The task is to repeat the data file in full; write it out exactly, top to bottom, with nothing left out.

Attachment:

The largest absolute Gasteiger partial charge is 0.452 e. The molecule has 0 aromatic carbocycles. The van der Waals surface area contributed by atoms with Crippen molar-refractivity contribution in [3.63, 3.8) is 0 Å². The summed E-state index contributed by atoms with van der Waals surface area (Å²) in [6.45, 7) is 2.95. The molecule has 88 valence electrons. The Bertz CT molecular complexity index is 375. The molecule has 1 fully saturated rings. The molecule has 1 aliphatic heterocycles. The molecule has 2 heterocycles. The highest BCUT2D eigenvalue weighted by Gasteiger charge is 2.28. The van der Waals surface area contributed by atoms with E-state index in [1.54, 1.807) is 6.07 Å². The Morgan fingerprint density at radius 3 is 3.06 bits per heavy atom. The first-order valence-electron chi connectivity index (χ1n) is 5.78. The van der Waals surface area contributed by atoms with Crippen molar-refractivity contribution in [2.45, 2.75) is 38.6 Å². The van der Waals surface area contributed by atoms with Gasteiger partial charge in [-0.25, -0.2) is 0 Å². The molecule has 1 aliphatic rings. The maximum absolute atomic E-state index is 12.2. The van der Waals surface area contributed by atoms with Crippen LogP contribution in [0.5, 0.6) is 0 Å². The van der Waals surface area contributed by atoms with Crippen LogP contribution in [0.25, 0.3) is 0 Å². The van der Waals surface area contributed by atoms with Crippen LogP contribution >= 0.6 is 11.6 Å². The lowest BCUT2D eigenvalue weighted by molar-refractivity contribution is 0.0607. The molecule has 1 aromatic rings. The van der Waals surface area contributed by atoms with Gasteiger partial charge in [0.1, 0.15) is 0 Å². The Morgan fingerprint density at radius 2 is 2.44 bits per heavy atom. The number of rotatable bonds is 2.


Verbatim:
The largest absolute Gasteiger partial charge is 0.452 e. The molecule has 0 aromatic carbocycles. The van der Waals surface area contributed by atoms with Crippen molar-refractivity contribution in [3.63, 3.8) is 0 Å². The summed E-state index contributed by atoms with van der Waals surface area (Å²) in [6.45, 7) is 2.95. The molecule has 88 valence electrons. The Bertz CT molecular complexity index is 375. The molecule has 1 fully saturated rings. The molecule has 1 aliphatic heterocycles. The molecule has 2 heterocycles. The highest BCUT2D eigenvalue weighted by Gasteiger charge is 2.28. The van der Waals surface area contributed by atoms with E-state index in [1.54, 1.807) is 6.07 Å². The Morgan fingerprint density at radius 3 is 3.06 bits per heavy atom. The first-order valence-electron chi connectivity index (χ1n) is 5.78. The van der Waals surface area contributed by atoms with Crippen molar-refractivity contribution in [2.45, 2.75) is 38.6 Å². The van der Waals surface area contributed by atoms with Gasteiger partial charge in [-0.25, -0.2) is 0 Å². The molecule has 1 aliphatic rings. The maximum absolute atomic E-state index is 12.2. The van der Waals surface area contributed by atoms with Crippen LogP contribution in [0.5, 0.6) is 0 Å². The van der Waals surface area contributed by atoms with Crippen LogP contribution in [0.25, 0.3) is 0 Å². The van der Waals surface area contributed by atoms with Crippen LogP contribution >= 0.6 is 11.6 Å². The lowest BCUT2D eigenvalue weighted by molar-refractivity contribution is 0.0607. The molecule has 1 aromatic rings. The van der Waals surface area contributed by atoms with Gasteiger partial charge in [0.1, 0.15) is 0 Å². The Morgan fingerprint density at radius 2 is 2.44 bits per heavy atom. The number of rotatable bonds is 2.